Guangzhou sets sights on becoming ‘China’s Detroit’ after failing to lure Tesla

By Jill Shen
2 min read

Guangzhou’s municipal government unveiled plans to become “China’s Detroit” by setting targets of nearly double current production capacity by 2025 with heavy emphasis on new energy and driverless vehicles.

Why it matters: Switching goals from becoming the world’s vehicle plant to a global powerhouse in smart and electric mobility are in line with the central government’s core initiatives.

  • Guangzhou is not the first Chinese municipality which seeks to transform the city’s auto industry into an innovation hub. Chongqing announced (in Chinese) earlier this year that the city is targeting a goal of producing 10%, or 3.2 million units, of China’s total annual auto output in 2022. Half will be either new energy or smart vehicles, or a combination of both.

Details: Guangzhou is offering strong financial support, including land resources and government funds, to bolster NEV companies clustered around the city, said the municipal government in a file released Wednesday.

  • Guangzhou is ramping up auto production with a goal of 5 million units by 2025, 80% of which will be driverless or NEV.
  • For electric vehicle (EV) makers who invest more than RMB 2 billion (around $290 million) and equipment suppliers with investment deals of more than RMB 1 billion, the government will allocate a total land area of 5 square kilometers (around 2 square miles) for their use.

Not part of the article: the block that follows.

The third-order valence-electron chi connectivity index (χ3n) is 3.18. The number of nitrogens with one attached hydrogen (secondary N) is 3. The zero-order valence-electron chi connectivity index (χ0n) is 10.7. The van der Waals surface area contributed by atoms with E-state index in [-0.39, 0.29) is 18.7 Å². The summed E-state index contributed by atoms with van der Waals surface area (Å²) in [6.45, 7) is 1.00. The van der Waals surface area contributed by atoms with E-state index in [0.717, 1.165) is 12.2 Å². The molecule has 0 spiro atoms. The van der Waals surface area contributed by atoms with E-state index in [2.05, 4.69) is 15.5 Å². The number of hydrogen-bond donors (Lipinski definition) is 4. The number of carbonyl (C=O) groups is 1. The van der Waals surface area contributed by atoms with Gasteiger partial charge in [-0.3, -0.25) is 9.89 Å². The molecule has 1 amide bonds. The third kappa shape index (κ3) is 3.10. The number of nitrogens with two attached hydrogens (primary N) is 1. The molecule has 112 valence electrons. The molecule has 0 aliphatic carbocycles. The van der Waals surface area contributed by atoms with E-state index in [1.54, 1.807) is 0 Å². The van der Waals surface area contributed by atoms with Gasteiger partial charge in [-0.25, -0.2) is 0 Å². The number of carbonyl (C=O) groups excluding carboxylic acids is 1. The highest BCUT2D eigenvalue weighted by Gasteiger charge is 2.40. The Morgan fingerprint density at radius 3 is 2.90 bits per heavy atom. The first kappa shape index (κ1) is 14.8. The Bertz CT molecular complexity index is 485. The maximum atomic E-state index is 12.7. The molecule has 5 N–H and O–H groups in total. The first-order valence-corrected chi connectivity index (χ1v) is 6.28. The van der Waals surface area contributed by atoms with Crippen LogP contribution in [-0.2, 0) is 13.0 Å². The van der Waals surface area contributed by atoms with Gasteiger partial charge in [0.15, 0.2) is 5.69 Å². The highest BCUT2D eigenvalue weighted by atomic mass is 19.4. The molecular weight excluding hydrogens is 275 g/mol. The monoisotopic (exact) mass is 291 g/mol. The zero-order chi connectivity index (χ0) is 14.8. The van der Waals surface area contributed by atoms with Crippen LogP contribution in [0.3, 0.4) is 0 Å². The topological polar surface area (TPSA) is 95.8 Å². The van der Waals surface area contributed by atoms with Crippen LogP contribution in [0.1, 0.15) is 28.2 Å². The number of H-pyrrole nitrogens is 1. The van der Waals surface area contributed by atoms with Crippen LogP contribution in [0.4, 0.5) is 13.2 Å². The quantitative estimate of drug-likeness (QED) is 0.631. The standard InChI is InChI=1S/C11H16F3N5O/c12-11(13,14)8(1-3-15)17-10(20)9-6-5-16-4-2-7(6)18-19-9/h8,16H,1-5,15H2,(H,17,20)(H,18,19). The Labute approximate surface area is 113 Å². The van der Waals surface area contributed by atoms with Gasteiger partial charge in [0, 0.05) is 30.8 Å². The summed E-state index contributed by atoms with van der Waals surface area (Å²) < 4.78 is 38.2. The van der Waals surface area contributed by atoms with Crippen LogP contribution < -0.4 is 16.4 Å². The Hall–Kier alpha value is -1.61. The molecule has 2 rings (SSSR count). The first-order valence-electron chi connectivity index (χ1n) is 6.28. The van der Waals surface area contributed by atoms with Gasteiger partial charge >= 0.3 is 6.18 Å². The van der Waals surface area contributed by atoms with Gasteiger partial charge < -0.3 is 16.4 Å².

• Guangzhou will add RMB 200 million annually to its budget to fund research and development in key auto technologies, including autonomous driving and 5G-enabled vehicle connectivity.
  • The government expects new energy vehicle will account for about one-third of total production capacity in the city in 2025, while four-fifths of newly produced cars will contain autonomous driving systems.

Context: Guangzhou first laid out its vision of a “world-recognized motor city” in a government plan released in 2018, and is ramping up efforts reportedly after losing to Shanghai in a competition for Tesla’s first overseas Gigafactory.

  • There had been rumors about a fierce rivalry among municipal governments to attract the US EV giant. Guangzhou was one of the likely candidates, as well as Suzhou, a city in the eastern province of Jiangsu adjacent to Shanghai.
  • The government in Guangzhou’s Nansha District made a special “T Plan” to encourage Tesla to build its factory in the city after its founder Elon Musk told media in early 2016 that it was looking at options for production in China.
  • Guangzhou ranked second among Chinese cities in car production volume with nearly 2.97 million units last year, about 10,000 fewer units than Shanghai. It is also home to GAC Group, China’s third-largest automaker, and a list of auto tech startups, including Pony.ai, WeRide, and XPeng Motors.